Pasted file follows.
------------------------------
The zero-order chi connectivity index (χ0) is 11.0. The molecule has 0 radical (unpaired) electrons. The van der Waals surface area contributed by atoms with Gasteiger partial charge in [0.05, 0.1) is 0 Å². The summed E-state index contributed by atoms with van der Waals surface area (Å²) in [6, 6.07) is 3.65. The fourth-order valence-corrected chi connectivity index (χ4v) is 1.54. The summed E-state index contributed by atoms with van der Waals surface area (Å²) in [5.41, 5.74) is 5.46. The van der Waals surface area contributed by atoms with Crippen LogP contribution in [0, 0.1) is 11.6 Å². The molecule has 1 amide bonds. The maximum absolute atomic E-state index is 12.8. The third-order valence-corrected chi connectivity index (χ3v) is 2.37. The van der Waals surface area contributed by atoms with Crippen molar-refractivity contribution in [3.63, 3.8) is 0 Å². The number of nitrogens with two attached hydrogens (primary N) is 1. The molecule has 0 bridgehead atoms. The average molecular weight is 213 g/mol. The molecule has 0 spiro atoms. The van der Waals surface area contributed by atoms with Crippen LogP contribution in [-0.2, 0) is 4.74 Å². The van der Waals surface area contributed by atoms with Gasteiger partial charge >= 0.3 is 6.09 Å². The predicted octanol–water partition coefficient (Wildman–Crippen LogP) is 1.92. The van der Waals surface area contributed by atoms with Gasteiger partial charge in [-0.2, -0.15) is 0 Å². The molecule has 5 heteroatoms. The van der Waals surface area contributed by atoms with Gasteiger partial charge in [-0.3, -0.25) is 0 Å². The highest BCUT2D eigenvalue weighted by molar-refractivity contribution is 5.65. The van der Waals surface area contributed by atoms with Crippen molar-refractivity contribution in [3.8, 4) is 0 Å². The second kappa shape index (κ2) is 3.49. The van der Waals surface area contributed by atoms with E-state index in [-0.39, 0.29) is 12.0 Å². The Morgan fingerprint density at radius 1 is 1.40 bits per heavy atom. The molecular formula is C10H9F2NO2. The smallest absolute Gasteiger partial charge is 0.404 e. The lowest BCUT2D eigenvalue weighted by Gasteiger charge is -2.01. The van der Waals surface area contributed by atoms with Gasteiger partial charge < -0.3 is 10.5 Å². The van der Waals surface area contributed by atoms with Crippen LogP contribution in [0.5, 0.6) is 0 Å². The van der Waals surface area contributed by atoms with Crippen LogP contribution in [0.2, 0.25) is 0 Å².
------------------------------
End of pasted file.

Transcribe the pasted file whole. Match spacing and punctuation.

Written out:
The zero-order chi connectivity index (χ0) is 11.0. The molecule has 0 radical (unpaired) electrons. The van der Waals surface area contributed by atoms with Gasteiger partial charge in [0.05, 0.1) is 0 Å². The summed E-state index contributed by atoms with van der Waals surface area (Å²) in [6, 6.07) is 3.65. The fourth-order valence-corrected chi connectivity index (χ4v) is 1.54. The summed E-state index contributed by atoms with van der Waals surface area (Å²) in [5.41, 5.74) is 5.46. The van der Waals surface area contributed by atoms with Crippen LogP contribution in [0, 0.1) is 11.6 Å². The molecule has 1 amide bonds. The maximum absolute atomic E-state index is 12.8. The third-order valence-corrected chi connectivity index (χ3v) is 2.37. The van der Waals surface area contributed by atoms with Crippen molar-refractivity contribution in [3.63, 3.8) is 0 Å². The number of nitrogens with two attached hydrogens (primary N) is 1. The molecule has 0 bridgehead atoms. The average molecular weight is 213 g/mol. The molecule has 0 spiro atoms. The van der Waals surface area contributed by atoms with Crippen LogP contribution in [-0.2, 0) is 4.74 Å². The van der Waals surface area contributed by atoms with Gasteiger partial charge >= 0.3 is 6.09 Å². The predicted octanol–water partition coefficient (Wildman–Crippen LogP) is 1.92. The van der Waals surface area contributed by atoms with Gasteiger partial charge in [-0.2, -0.15) is 0 Å². The molecule has 5 heteroatoms. The van der Waals surface area contributed by atoms with Gasteiger partial charge in [-0.3, -0.25) is 0 Å². The highest BCUT2D eigenvalue weighted by molar-refractivity contribution is 5.65. The van der Waals surface area contributed by atoms with Crippen molar-refractivity contribution in [3.8, 4) is 0 Å². The second kappa shape index (κ2) is 3.49. The van der Waals surface area contributed by atoms with E-state index in [-0.39, 0.29) is 12.0 Å². The Morgan fingerprint density at radius 1 is 1.40 bits per heavy atom. The molecular formula is C10H9F2NO2. The smallest absolute Gasteiger partial charge is 0.404 e. The lowest BCUT2D eigenvalue weighted by Gasteiger charge is -2.01. The van der Waals surface area contributed by atoms with Gasteiger partial charge < -0.3 is 10.5 Å². The van der Waals surface area contributed by atoms with Crippen LogP contribution in [0.5, 0.6) is 0 Å². The van der Waals surface area contributed by atoms with Crippen LogP contribution in [0.2, 0.25) is 0 Å².